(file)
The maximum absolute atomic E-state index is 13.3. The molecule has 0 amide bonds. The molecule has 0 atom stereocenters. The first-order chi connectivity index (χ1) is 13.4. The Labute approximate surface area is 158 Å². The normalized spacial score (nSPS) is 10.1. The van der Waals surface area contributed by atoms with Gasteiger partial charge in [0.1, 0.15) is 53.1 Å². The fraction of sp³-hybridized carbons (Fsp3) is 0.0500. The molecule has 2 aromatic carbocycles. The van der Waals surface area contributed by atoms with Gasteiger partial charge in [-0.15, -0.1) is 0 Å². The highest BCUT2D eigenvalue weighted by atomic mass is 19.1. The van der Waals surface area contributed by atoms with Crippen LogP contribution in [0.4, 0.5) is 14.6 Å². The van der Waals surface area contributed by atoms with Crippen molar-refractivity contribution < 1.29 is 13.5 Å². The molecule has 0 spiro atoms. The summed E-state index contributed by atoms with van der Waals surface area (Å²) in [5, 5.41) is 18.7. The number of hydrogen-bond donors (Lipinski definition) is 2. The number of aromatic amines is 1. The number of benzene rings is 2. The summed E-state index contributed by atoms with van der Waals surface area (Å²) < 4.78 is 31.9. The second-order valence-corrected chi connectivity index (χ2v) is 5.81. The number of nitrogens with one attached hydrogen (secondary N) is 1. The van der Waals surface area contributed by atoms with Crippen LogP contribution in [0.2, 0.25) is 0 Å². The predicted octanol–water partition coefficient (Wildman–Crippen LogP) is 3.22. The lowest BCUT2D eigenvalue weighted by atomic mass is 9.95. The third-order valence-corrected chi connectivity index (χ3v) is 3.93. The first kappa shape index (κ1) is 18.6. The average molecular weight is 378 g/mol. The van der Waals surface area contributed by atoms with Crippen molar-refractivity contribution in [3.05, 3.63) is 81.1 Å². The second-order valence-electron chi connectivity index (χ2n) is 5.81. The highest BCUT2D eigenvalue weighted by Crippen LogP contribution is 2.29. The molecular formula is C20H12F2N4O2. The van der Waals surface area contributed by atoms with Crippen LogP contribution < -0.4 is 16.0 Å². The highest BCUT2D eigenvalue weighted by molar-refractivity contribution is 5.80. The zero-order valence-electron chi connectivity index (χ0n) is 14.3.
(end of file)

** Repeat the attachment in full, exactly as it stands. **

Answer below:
The maximum absolute atomic E-state index is 13.3. The molecule has 0 amide bonds. The molecule has 0 atom stereocenters. The first-order chi connectivity index (χ1) is 13.4. The Labute approximate surface area is 158 Å². The normalized spacial score (nSPS) is 10.1. The van der Waals surface area contributed by atoms with Gasteiger partial charge in [0.1, 0.15) is 53.1 Å². The fraction of sp³-hybridized carbons (Fsp3) is 0.0500. The molecule has 2 aromatic carbocycles. The van der Waals surface area contributed by atoms with Gasteiger partial charge in [-0.15, -0.1) is 0 Å². The highest BCUT2D eigenvalue weighted by atomic mass is 19.1. The van der Waals surface area contributed by atoms with Crippen LogP contribution in [0.4, 0.5) is 14.6 Å². The van der Waals surface area contributed by atoms with Crippen molar-refractivity contribution < 1.29 is 13.5 Å². The molecule has 0 spiro atoms. The summed E-state index contributed by atoms with van der Waals surface area (Å²) in [5, 5.41) is 18.7. The number of hydrogen-bond donors (Lipinski definition) is 2. The number of aromatic amines is 1. The number of benzene rings is 2. The summed E-state index contributed by atoms with van der Waals surface area (Å²) < 4.78 is 31.9. The second-order valence-corrected chi connectivity index (χ2v) is 5.81. The number of nitrogens with one attached hydrogen (secondary N) is 1. The van der Waals surface area contributed by atoms with Crippen LogP contribution in [0.2, 0.25) is 0 Å². The predicted octanol–water partition coefficient (Wildman–Crippen LogP) is 3.22. The lowest BCUT2D eigenvalue weighted by atomic mass is 9.95. The third-order valence-corrected chi connectivity index (χ3v) is 3.93. The first kappa shape index (κ1) is 18.6. The average molecular weight is 378 g/mol. The van der Waals surface area contributed by atoms with Crippen molar-refractivity contribution in [3.05, 3.63) is 81.1 Å². The second-order valence-electron chi connectivity index (χ2n) is 5.81. The highest BCUT2D eigenvalue weighted by Crippen LogP contribution is 2.29. The molecular formula is C20H12F2N4O2. The van der Waals surface area contributed by atoms with Crippen LogP contribution < -0.4 is 16.0 Å². The highest BCUT2D eigenvalue weighted by molar-refractivity contribution is 5.80. The zero-order valence-electron chi connectivity index (χ0n) is 14.3.